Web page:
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Elderberry

Common names: European elderberry (black elderberry), North American elderberry

Botanical name: Sambucus nigra

Photo

© Steven Foster

Parts used and where grown

Numerous species of elder or elderberry grow in Europe and North America. Only those with blue/black berries are medicinal. The flowers and berries are both used. Species with red berries are not medicinal.

Elderberry has been used in connection with the following conditions (refer to the individual health concern for complete information):

Science Ratings Health Concerns
2Stars

Influenza

1Star

Cold sores

Common cold/sore throat

Infection

Inflammation

3Stars Reliable and relatively consistent scientific data showing a substantial health benefit.
2Stars Contradictory, insufficient, or preliminary studies suggesting a health benefit or minimal health benefit.
1Star For an herb, supported by traditional use but minimal or no scientific evidence. For a supplement, little scientific support and/or minimal health benefit.

Historical or traditional use (may or may not be supported by scientific studies)

Elderberries have long been used as food, particularly in the dried form. Elderberry wine, pie, and lemonade are some of the popular ways to prepare this plant as food. The leaves were touted by European herbalists to be pain relieving and to promote healing of injuries when applied as a poultice.1 Native American herbalists used the plant for infections, coughs, and skin conditions.

Active constituents

Flavonoids, including quercetin, are believed to account for the therapeutic actions of the elderberry flowers and berries. These flavonoids include anthocyanins that are powerful antioxidants and protect cells against damage according to test tube studies.2 According to laboratory research, an extract from the leaves, combined with St. John’s wort and soapwort, inhibits the influenza virus and herpes simplex virus.3 The effect on influenza of a syrup made from the berries of the black elderberry has been studied in a small double-blind trial.4 People receiving an elderberry extract (2 tablespoons [30 ml] per day for children, 4 tablespoons [60 ml] per day for adults) appeared to recover faster than did those receiving a placebo. Animal studies have shown the flowers to have anti-inflammatory properties.5 These actions have not been verified in human clinical trials.

How much is usually taken?

A syrup of black elderberry extract (1 teaspoon–1 tablespoon [5–15 ml] for children, 2 teaspoons–2 tablespoons [10–30 ml] for adults) can be taken twice daily. A tea made from 1/2–1 teaspoon (3–5 grams) of the dried flowers steeped in 1 cup (250 ml) boiling water for ten to fifteen minutes may be drunk three times per day.6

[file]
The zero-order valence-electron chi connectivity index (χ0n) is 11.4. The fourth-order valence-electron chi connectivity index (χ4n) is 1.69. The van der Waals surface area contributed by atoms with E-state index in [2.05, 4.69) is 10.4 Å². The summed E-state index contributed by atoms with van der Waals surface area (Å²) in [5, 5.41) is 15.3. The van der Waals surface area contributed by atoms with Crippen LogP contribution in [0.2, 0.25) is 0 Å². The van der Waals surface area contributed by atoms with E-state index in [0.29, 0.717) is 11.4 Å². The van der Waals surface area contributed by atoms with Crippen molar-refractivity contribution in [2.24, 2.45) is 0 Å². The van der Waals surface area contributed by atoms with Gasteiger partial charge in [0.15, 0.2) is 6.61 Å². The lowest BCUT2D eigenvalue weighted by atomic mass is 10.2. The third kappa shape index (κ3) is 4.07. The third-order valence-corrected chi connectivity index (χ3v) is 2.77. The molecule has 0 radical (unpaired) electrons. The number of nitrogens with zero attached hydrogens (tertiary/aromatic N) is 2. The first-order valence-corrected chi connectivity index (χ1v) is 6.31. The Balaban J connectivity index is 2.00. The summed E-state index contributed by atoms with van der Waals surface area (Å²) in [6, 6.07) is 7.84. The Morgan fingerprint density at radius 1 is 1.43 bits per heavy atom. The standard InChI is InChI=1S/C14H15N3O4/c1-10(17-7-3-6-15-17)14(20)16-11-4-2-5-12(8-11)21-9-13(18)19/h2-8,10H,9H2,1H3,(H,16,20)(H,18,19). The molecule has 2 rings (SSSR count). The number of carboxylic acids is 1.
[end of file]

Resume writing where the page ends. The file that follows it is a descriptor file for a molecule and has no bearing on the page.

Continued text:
Are there any side effects or interactions?

The safe internal use of elderberry is limited to the use of the dried flowers or syrups made from the ripe berries.7 The roots, stems, leaves, and unripe berries may contain poisonous constituents that can cause nausea, vomiting, and diarrhea.8 Preparations containing any of these parts of the elder plant should be avoided.

At the time of writing, there were no well-known drug interactions with elderberry.

References:

1. Duke JA. CRC Handbook of Medicinal Herbs. Boca Raton, FL: CRC Press, 1985, 423.

2. Youdim KA, Martin A, Joseph JA. Incorporation of the elderberry anthocyanins by endothelial cells increases protection against oxidative stress. Free Radical Biol Med 2000;29:51–60.

3. Serkedjieva J, Manolova N, Zgórniak-Nowosielska I, et al. Antiviral activity of the infusion (SHS-174) from flowers of Sambucus nigra L., aerial parts of Hypericum perforatum L., and roots of Saponaria officinalis L. against influenza and herpes simplex viruses. Phytother Res 1990;4:97–100.

4. Zakay-Rones Z, Varsano N, Zlotnik M, et al. Inhibition of several strains of influenza virus in vitro and reduction of symptoms by an elderberry extract (Sambucus nigra L.) during an outbreak of influenza B Panama. J Alt Compl Med 1995;1:361–9.

5. Mascolo N, Autore G, Capasso G, et al. Biological screening of Italian medicinal plants for anti-inflammatory activity. Phytother Res 1987;1:28–31.

6. Gruenwald J, Brendler T, Jaenicke C, et al. (eds). PDR for Herbal Medicines. Montvale, NJ: Medical Economics, 1998, 1116–7.

7. Foster S. 101 Medicinal Plants. Loveland, CO: Interweave Press, 1998, 72–3.

8. Newall CA, Anderson LA, Phillipson JD. Herbal Medicines: A Guide for Health-Care Professionals. London: The Pharmaceutical Press, 1996, 104–5.

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